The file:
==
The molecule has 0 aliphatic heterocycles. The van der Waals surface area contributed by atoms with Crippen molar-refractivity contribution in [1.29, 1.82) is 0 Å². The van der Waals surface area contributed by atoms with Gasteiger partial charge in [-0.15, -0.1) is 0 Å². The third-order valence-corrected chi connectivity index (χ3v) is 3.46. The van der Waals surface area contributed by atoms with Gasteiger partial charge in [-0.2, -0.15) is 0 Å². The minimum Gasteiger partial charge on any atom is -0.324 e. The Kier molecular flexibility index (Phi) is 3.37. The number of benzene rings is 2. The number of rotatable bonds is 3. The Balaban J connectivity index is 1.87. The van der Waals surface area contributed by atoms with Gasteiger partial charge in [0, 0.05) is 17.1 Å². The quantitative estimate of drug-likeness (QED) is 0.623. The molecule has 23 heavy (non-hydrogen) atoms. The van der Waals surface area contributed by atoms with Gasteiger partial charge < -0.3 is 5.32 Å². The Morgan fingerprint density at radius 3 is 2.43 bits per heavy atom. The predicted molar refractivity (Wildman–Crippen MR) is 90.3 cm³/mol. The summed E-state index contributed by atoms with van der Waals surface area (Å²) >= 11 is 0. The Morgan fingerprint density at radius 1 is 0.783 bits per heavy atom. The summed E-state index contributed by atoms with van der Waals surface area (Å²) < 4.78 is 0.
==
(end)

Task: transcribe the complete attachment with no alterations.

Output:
The molecule has 0 aliphatic heterocycles. The van der Waals surface area contributed by atoms with Crippen molar-refractivity contribution in [1.29, 1.82) is 0 Å². The van der Waals surface area contributed by atoms with Gasteiger partial charge in [-0.15, -0.1) is 0 Å². The third-order valence-corrected chi connectivity index (χ3v) is 3.46. The van der Waals surface area contributed by atoms with Gasteiger partial charge in [-0.2, -0.15) is 0 Å². The minimum Gasteiger partial charge on any atom is -0.324 e. The Kier molecular flexibility index (Phi) is 3.37. The number of benzene rings is 2. The number of rotatable bonds is 3. The Balaban J connectivity index is 1.87. The van der Waals surface area contributed by atoms with Gasteiger partial charge in [0, 0.05) is 17.1 Å². The quantitative estimate of drug-likeness (QED) is 0.623. The molecule has 23 heavy (non-hydrogen) atoms. The van der Waals surface area contributed by atoms with Gasteiger partial charge < -0.3 is 5.32 Å². The Morgan fingerprint density at radius 3 is 2.43 bits per heavy atom. The predicted molar refractivity (Wildman–Crippen MR) is 90.3 cm³/mol. The summed E-state index contributed by atoms with van der Waals surface area (Å²) >= 11 is 0. The Morgan fingerprint density at radius 1 is 0.783 bits per heavy atom. The summed E-state index contributed by atoms with van der Waals surface area (Å²) < 4.78 is 0.